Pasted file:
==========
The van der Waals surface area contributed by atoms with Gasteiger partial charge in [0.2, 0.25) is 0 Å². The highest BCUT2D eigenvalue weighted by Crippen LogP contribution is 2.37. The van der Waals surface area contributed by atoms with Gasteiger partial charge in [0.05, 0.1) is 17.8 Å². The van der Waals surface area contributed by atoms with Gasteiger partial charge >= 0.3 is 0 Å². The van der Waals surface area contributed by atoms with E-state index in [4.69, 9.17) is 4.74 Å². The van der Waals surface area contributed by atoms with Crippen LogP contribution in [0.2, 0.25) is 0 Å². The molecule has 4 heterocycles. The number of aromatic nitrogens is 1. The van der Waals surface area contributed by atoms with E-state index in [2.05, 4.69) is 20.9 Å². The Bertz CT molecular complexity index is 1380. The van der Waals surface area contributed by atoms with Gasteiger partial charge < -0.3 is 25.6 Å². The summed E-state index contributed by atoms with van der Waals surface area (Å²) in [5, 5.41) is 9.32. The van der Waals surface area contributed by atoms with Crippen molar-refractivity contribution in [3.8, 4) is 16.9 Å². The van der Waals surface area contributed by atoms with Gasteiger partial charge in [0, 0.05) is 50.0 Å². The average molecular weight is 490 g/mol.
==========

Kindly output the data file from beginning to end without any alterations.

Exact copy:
The van der Waals surface area contributed by atoms with Gasteiger partial charge in [0.2, 0.25) is 0 Å². The highest BCUT2D eigenvalue weighted by Crippen LogP contribution is 2.37. The van der Waals surface area contributed by atoms with Gasteiger partial charge in [0.05, 0.1) is 17.8 Å². The van der Waals surface area contributed by atoms with Gasteiger partial charge >= 0.3 is 0 Å². The van der Waals surface area contributed by atoms with E-state index in [4.69, 9.17) is 4.74 Å². The van der Waals surface area contributed by atoms with Crippen LogP contribution in [0.2, 0.25) is 0 Å². The molecule has 4 heterocycles. The number of aromatic nitrogens is 1. The van der Waals surface area contributed by atoms with E-state index in [2.05, 4.69) is 20.9 Å². The Bertz CT molecular complexity index is 1380. The van der Waals surface area contributed by atoms with Gasteiger partial charge < -0.3 is 25.6 Å². The summed E-state index contributed by atoms with van der Waals surface area (Å²) in [5, 5.41) is 9.32. The van der Waals surface area contributed by atoms with Crippen molar-refractivity contribution in [3.8, 4) is 16.9 Å². The van der Waals surface area contributed by atoms with Gasteiger partial charge in [0, 0.05) is 50.0 Å². The average molecular weight is 490 g/mol.